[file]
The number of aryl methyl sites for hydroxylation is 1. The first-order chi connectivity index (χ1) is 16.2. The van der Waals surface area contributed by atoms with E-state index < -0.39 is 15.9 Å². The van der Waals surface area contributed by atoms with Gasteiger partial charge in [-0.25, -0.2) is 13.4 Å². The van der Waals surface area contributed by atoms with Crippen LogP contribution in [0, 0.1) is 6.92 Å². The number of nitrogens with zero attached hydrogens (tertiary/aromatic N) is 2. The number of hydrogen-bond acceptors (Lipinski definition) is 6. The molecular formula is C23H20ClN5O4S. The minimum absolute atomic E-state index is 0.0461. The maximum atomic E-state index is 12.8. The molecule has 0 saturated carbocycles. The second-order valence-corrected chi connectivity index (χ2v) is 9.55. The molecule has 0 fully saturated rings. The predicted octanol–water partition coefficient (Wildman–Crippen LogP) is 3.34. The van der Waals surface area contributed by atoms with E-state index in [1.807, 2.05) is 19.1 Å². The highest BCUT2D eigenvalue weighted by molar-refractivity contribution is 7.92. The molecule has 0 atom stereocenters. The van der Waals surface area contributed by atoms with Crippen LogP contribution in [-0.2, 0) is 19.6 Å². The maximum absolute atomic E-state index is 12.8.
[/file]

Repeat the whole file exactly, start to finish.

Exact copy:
The number of aryl methyl sites for hydroxylation is 1. The first-order chi connectivity index (χ1) is 16.2. The van der Waals surface area contributed by atoms with E-state index < -0.39 is 15.9 Å². The van der Waals surface area contributed by atoms with Gasteiger partial charge in [-0.25, -0.2) is 13.4 Å². The van der Waals surface area contributed by atoms with Crippen LogP contribution in [0, 0.1) is 6.92 Å². The number of nitrogens with zero attached hydrogens (tertiary/aromatic N) is 2. The number of hydrogen-bond acceptors (Lipinski definition) is 6. The molecular formula is C23H20ClN5O4S. The minimum absolute atomic E-state index is 0.0461. The maximum atomic E-state index is 12.8. The molecule has 0 saturated carbocycles. The second-order valence-corrected chi connectivity index (χ2v) is 9.55. The molecule has 0 fully saturated rings. The predicted octanol–water partition coefficient (Wildman–Crippen LogP) is 3.34. The van der Waals surface area contributed by atoms with E-state index in [1.807, 2.05) is 19.1 Å². The highest BCUT2D eigenvalue weighted by molar-refractivity contribution is 7.92. The molecule has 0 atom stereocenters. The van der Waals surface area contributed by atoms with Crippen LogP contribution in [-0.2, 0) is 19.6 Å². The maximum absolute atomic E-state index is 12.8.